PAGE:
When I first became a teacher, I had a rough schedule. Each day, I taught a high school art appreciation class. After first block, I travelled to either the kindergarten building or another, farther away elementary school. I had K-2 art classes, lunch duties and since it was my first year, I had to prep everything from scratch.
The high school was equipped with college level text books which weren't practical as there was only about 25 for two classes of 28 to share. So most of the information had to be delivered through lecture. At the time, I was only 23, and some of my students were 18 and they could smell my inexperience and nerves as I stumbled around mispronouncing Italian artists' names and fumbling to answer random questions designed to disarm and confuse me.
There were many things to prepare as I had none of the resources created by the art teacher before me.
There were no slide shows, tests, study guides or anything. I had to cobble together the daily instruction based on my college experience and resources. I also had to turn in copy requests well in advance to a building I had vacated by 9:20 each day.
I tried to make the most of it, by arriving to the high school by 6:30 most mornings (class started at 7:20). That gave me time to look over my notes for the day and make sure that everything was in order. I also stayed until 5:00 each evening so that I could prep supplies for buildings that I was only in every other day. I shared all three of my art rooms so nothing could be left out and everything had to be put away for the other teachers to use when they had classes in that space.
I was so excited to be a teacher, that I didn't realize how hard my first job truly was. I was grateful for a wonderful mentor who supported me and helped me along the way.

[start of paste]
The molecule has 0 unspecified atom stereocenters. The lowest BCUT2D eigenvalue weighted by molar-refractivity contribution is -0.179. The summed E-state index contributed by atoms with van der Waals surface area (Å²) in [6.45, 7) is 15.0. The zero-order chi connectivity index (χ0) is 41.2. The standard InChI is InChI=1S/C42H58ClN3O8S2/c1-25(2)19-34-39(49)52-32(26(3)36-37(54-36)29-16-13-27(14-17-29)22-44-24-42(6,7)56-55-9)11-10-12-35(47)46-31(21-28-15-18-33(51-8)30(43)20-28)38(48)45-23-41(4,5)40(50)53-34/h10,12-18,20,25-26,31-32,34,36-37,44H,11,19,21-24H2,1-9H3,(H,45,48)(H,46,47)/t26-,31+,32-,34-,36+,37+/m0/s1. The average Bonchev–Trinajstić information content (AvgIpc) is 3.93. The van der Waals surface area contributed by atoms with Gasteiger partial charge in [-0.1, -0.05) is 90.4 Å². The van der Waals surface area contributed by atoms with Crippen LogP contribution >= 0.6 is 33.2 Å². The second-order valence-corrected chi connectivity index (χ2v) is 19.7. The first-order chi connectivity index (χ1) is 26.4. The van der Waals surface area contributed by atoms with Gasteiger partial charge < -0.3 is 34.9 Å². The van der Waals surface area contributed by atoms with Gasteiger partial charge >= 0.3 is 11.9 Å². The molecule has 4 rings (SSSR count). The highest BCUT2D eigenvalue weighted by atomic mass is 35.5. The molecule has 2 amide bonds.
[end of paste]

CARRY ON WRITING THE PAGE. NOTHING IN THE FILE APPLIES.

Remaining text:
When my position changed and year and a half later, I was relieved. Only two buildings, MORE kindergarten classes and less sharing rooms. Third grade was added to my plate, but I didn't have to go to the high school for first block anymore.
I am still really grateful for the taste of teaching high school. It was hard. It was challenging, but it was really good.
I had made relationships with some of my high school students that still exist to this day.
Some of the students that I taught were 15 or 16 at the time, are now in their mid-twenties and participate in my book club, I see them on Facebook posting about the same concerts I am heading to, a few of them are teachers in my school district and they are wonderful adults who still have fond memories of my class. One of my former students just graduated law school and she asked ME to write her a letter of recommendation for the BAR exam.
At a recent PD day at school, I caught up with one of those former students. We were both in the stop motion class, which was taught by her husband. How funny. And so ironic.
I had led my high school art appreciation class through a stop motion project when she was a sophomore or jr. and she told me that she has wonderful memories from that class and that project. I have fond memories of that project too. The students were engaged, working in small groups to make short films with iSight cameras on giant mac computers using modeling clay and wire and construction paper sets they had designed themselves.
This is my 'slice of life' blog.
My Art Teacher Blog:
This Little Class of Mine